That was one area of concern. But the second item on their agenda involved demanding that the people live the practical implications of the Covenant by fostering a climate of justice in their society.
The prophets often used passionate and highly-coloured language to paint a picture of a dishonest and decadent country, deceitful business practices, exploitation of workers, a small elite living in luxury and failing to look after the poor members of society. To them this was a country that had turned its back on God in order to worship wealth and prosperity instead.
So this was the tradition that Jesus claims to be following in. But when he goes back to his hometown of Nazareth he finds that in spite of his activities and his powerful preaching, his old friends and family don't accept him in this role.
For them his identity is bound by his origins and his job and his family - isn't this the carpenter, the son of Mary, the brother of James, and Joset, and so on, and there's the implication of a note of ridicule in their remarks.
Jesus replies with an insult. His well-known statement about a prophet not being accepted in his own country, among his own relations, and in his own house tells us two things.
The first thing is the point Jesus himself is making: that the people who should perhaps be able to recognise him best, and realise most clearly what he's about, don't really know him at all, and haven't got the discernment to recognise a prophet when they see one.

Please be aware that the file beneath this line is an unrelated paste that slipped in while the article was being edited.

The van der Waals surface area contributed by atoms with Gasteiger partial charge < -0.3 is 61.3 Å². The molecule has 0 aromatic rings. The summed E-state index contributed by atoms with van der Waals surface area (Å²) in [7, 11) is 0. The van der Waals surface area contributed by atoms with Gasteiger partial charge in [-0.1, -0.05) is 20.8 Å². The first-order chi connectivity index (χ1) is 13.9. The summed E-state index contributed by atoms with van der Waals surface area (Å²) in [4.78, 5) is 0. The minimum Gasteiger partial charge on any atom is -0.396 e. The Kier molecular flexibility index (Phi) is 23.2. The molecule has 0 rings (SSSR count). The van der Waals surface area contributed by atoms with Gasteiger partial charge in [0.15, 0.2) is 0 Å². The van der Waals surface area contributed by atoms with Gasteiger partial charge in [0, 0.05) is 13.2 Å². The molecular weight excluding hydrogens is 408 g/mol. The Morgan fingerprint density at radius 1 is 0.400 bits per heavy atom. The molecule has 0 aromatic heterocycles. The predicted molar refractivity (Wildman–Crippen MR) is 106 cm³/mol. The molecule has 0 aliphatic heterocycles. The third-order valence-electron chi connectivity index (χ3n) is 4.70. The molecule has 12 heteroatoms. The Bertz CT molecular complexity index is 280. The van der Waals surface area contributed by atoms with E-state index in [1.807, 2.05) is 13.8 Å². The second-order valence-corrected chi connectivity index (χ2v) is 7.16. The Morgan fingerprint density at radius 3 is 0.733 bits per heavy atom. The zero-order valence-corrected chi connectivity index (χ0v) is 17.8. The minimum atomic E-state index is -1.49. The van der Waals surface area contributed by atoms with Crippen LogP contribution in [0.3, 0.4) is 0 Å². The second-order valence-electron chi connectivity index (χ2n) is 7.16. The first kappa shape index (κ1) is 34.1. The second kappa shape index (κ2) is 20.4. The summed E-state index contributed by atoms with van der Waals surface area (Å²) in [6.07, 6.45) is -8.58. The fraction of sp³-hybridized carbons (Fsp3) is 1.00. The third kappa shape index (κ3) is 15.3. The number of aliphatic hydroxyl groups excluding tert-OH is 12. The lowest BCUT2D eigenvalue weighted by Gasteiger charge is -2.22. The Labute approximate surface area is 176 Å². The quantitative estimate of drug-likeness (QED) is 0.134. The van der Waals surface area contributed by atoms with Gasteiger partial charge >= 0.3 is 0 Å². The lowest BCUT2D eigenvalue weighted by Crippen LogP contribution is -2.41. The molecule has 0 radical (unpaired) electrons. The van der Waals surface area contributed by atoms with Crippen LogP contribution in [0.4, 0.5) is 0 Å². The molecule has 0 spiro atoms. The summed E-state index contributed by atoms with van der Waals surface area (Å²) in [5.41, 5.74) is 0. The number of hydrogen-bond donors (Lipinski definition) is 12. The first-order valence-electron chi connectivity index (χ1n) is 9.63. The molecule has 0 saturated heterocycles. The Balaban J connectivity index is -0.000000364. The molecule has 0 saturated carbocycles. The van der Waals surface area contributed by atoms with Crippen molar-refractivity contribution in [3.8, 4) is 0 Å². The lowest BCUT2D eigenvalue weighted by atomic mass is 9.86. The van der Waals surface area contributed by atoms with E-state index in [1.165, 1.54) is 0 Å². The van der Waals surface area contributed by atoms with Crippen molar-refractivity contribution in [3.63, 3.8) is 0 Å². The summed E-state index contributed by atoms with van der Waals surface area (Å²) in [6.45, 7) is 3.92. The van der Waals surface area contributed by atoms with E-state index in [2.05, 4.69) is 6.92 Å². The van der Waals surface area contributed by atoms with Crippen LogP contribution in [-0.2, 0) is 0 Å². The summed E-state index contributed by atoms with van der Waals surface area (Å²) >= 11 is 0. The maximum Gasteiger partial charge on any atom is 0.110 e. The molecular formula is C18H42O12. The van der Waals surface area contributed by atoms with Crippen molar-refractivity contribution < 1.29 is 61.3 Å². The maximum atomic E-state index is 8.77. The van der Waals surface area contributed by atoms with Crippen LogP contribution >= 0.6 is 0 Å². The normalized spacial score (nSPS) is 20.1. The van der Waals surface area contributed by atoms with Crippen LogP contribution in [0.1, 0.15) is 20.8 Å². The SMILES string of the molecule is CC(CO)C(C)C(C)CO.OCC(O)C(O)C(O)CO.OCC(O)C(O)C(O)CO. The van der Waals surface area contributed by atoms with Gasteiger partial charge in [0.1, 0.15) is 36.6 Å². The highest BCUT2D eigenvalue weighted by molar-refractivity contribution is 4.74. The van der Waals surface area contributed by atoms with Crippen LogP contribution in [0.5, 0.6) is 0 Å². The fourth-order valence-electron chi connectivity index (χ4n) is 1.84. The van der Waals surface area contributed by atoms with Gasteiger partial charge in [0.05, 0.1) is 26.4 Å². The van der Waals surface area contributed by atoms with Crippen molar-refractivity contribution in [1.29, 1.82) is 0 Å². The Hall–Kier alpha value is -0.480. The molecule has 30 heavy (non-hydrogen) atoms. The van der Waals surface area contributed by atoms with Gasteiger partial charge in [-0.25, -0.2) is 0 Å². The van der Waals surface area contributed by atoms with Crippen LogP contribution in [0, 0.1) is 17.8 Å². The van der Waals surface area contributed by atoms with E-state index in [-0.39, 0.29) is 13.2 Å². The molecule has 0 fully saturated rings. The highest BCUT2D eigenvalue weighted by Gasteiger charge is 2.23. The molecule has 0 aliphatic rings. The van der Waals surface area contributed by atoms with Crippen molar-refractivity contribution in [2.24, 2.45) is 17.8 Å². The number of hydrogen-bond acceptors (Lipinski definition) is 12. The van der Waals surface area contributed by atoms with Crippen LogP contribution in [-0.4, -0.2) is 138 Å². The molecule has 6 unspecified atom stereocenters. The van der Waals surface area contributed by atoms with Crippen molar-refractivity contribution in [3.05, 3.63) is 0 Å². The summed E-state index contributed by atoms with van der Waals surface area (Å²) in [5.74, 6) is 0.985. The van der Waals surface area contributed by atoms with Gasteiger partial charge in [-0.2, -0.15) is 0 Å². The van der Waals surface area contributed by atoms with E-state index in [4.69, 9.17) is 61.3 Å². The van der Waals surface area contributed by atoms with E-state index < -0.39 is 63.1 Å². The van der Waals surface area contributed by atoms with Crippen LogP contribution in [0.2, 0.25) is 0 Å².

But the second thing is the way Jesus makes his point - with an insult, with a bit of invective or sarcasm.
This was the prophetic style, and for us, reading the gospel now, its a reminder to get an accurate picture of the person of Christ - not someone who was always mellow and agreeable and congenial, but somebody who very often revealed God, and God's will, in an abrasive and rude and insulting way, if he thought his listeners were being especially obstinate and stupid.
In the Church now we always need to be prepared to listen to critics, outsiders, people who donít belong to the atmosphere of cosy mutual appreciation that often seems to be the hallmark of church life. We need to resist the temptation to ignore criticism on the pretext that itís exaggerated or too harsh or insulting.
Rejecting criticism because of the manner in which itís put is often a way of dismissing inconvenient truths. In the Church we should always be ready to accept that the abrasive critic might be the person who is being faithful to Jesusí own preaching, while the respectable insiders are the ones who are following in the footsteps of Christ's enemies.
So the lesson I would suggest we take from this Sundayís gospel is that we always need to be sensitive to both the content and the style of prophetic speaking-out.
This short passage by St. Mark, with Christ defiantly pressing his claim to be a prophetic spokesman for God, reminds us what the prophets' agenda consists of, and at the same time, it calls us back to a whole and accurate picture of the Saviour weíre meant to believe in, rather than the manageable, domesticated version that sometimes takes his place.